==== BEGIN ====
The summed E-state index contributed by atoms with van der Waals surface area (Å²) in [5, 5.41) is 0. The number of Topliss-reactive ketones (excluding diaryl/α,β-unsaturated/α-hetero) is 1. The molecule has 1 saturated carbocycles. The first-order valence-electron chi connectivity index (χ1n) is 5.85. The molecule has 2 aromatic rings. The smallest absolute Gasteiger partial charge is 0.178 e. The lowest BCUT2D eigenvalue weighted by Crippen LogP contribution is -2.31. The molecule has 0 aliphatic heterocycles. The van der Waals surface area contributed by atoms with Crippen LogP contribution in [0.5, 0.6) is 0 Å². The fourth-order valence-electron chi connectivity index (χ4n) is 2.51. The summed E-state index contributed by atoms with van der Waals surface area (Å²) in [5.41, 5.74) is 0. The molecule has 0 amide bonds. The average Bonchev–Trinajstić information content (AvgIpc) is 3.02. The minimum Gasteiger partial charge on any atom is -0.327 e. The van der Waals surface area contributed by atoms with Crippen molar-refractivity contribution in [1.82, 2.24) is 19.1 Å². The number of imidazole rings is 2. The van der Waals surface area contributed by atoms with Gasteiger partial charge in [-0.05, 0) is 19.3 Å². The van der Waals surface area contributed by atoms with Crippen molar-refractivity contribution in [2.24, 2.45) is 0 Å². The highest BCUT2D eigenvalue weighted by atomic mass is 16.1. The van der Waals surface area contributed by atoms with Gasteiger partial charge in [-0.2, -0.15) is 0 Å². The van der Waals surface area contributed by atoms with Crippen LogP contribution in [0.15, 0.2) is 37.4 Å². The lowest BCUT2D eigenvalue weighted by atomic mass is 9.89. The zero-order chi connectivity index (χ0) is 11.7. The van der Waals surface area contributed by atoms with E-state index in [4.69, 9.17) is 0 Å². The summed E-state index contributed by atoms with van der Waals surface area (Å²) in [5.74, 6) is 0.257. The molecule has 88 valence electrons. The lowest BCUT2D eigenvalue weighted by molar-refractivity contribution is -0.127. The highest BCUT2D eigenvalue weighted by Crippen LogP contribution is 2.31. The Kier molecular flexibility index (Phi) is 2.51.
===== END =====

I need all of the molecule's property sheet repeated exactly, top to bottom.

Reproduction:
The summed E-state index contributed by atoms with van der Waals surface area (Å²) in [5, 5.41) is 0. The number of Topliss-reactive ketones (excluding diaryl/α,β-unsaturated/α-hetero) is 1. The molecule has 1 saturated carbocycles. The first-order valence-electron chi connectivity index (χ1n) is 5.85. The molecule has 2 aromatic rings. The smallest absolute Gasteiger partial charge is 0.178 e. The lowest BCUT2D eigenvalue weighted by Crippen LogP contribution is -2.31. The molecule has 0 aliphatic heterocycles. The van der Waals surface area contributed by atoms with Crippen LogP contribution in [0.5, 0.6) is 0 Å². The fourth-order valence-electron chi connectivity index (χ4n) is 2.51. The summed E-state index contributed by atoms with van der Waals surface area (Å²) in [5.41, 5.74) is 0. The molecule has 0 amide bonds. The average Bonchev–Trinajstić information content (AvgIpc) is 3.02. The minimum Gasteiger partial charge on any atom is -0.327 e. The van der Waals surface area contributed by atoms with Crippen molar-refractivity contribution in [1.82, 2.24) is 19.1 Å². The number of imidazole rings is 2. The van der Waals surface area contributed by atoms with Gasteiger partial charge in [-0.05, 0) is 19.3 Å². The van der Waals surface area contributed by atoms with Crippen molar-refractivity contribution in [2.24, 2.45) is 0 Å². The highest BCUT2D eigenvalue weighted by atomic mass is 16.1. The van der Waals surface area contributed by atoms with Gasteiger partial charge in [-0.2, -0.15) is 0 Å². The van der Waals surface area contributed by atoms with Crippen LogP contribution in [0.15, 0.2) is 37.4 Å². The lowest BCUT2D eigenvalue weighted by atomic mass is 9.89. The zero-order chi connectivity index (χ0) is 11.7. The van der Waals surface area contributed by atoms with E-state index in [4.69, 9.17) is 0 Å². The summed E-state index contributed by atoms with van der Waals surface area (Å²) in [5.74, 6) is 0.257. The molecule has 88 valence electrons. The lowest BCUT2D eigenvalue weighted by molar-refractivity contribution is -0.127. The highest BCUT2D eigenvalue weighted by Crippen LogP contribution is 2.31. The Kier molecular flexibility index (Phi) is 2.51.